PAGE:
[process] Writing Cliches of the Personal Kind

Author Shanna Germaine talks about her personal cliches in writing. It’s kind of a funny list. She covers both things she returns to a lot, and things which are absent in her writing. After eight novels and close to three hundred short stories, I’m not sure much of anything is absent from my writing, but I certainly do return to a lot of things. In no particular order, and off the top of my head, here are some of my tropes:

  • Lost boys
  • Absent fathers
  • Absent mothers
  • Frightening grandfathers/distant male authority figures
  • Zeppelins
  • Angels
  • An absent God
  • People angry at the world
  • Talking animals
  • Gentle humanism
  • Reversal of gender roles
  • The “key man” theory of history
  • The price of magic/power/belief
  • Place, place, place
  • Self-discovery
  • Personal responsibility
  • The question of “who counts”
  • And of course these days, cancer, cancer, cancer

What do you find in your work, over and over?

Snurched from Shanna Germain at Year of the Word.

8 thoughts on “[process] Writing Cliches of the Personal Kind

  1. With one exception, everything that I have written in the past year has been apocalyptic in some sense. The only one that has not been is a story inspired by your dream about a wooden airport terminal.

    I always have a strong, angry female lead, even if she is one of several protagonists.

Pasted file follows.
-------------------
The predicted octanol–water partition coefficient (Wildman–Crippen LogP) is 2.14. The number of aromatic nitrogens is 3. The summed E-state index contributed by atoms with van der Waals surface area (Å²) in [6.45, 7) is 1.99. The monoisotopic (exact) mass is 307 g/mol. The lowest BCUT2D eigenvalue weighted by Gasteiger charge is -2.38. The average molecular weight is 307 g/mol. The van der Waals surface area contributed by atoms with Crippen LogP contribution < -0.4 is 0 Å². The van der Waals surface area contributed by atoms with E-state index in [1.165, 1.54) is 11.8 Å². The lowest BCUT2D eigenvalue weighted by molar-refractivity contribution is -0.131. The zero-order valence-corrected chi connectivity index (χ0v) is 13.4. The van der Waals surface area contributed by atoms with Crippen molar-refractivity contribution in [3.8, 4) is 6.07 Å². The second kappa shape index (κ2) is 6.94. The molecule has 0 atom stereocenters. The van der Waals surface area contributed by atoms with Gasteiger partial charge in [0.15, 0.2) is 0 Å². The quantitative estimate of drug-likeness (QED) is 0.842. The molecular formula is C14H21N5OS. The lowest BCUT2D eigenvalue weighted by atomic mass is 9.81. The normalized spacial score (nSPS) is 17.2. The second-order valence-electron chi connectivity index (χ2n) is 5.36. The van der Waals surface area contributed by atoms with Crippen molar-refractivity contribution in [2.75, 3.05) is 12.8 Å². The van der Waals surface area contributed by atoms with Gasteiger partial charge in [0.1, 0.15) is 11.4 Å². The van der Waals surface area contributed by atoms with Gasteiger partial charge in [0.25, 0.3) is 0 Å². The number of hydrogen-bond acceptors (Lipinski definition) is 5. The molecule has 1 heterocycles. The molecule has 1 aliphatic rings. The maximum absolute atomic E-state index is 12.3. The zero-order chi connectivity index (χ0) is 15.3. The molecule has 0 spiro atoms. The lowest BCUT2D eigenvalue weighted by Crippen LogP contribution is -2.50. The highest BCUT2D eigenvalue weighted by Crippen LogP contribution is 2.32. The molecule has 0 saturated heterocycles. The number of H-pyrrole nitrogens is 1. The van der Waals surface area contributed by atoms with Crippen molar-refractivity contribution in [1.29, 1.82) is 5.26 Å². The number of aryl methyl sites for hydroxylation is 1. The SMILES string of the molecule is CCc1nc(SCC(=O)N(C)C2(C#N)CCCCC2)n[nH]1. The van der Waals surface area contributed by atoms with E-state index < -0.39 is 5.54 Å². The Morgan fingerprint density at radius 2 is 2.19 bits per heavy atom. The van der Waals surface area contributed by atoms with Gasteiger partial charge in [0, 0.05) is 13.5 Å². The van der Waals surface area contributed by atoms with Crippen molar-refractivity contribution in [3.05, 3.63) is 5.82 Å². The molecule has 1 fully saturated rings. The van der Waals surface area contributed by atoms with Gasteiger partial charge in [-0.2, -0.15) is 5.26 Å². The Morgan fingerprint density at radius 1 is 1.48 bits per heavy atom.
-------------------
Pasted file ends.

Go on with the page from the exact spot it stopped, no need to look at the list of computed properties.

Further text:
I say too much about people’s faces.

    I kick authority in the junk, or hurl a raging zombie at them or something.

    I project a strong dislike of organized religion, but a strong enthusiasm for personal codes of ethics.

  2. Bryan Schmidt says:

    Good question. So far both my novels and a few stories, deal with a sense of finding a place to belong and self-discovery. The father-issues theme is definitely one my mind a lot, and I also use spiritual differences/quests a lot. As one who loves culture crossing, I deal with assumptions/stereotypes cause misconceptions a lot as well. I’ll definitely have to think about this more.

  3. Cora says:

    Things you’ll find in my fiction:

    – love triangles
    – women choosing the not conventionally handsome over the conventionally handsome guy
    – characters with abusive backgrounds
    – prison, torture and execution scenes
    – self injury and suicidal tendencies
    – villains wearing capes, cloaks, hoods and masks
    – secret and double identities
    – lots of hair, long hair, unruly hair, hair being brushed back from faces, etc… Usually either red or dark, blondes are rare
    – jewelery, with or without magic powers
    – awkward sex
    – dilapidated and decaying settings
    – seaside settings
    – pop culture references
    – food
    – There’s always at least one communist, no matter when or where the story is set.
    – That guard with the dental hygiene issues who shows up again and again

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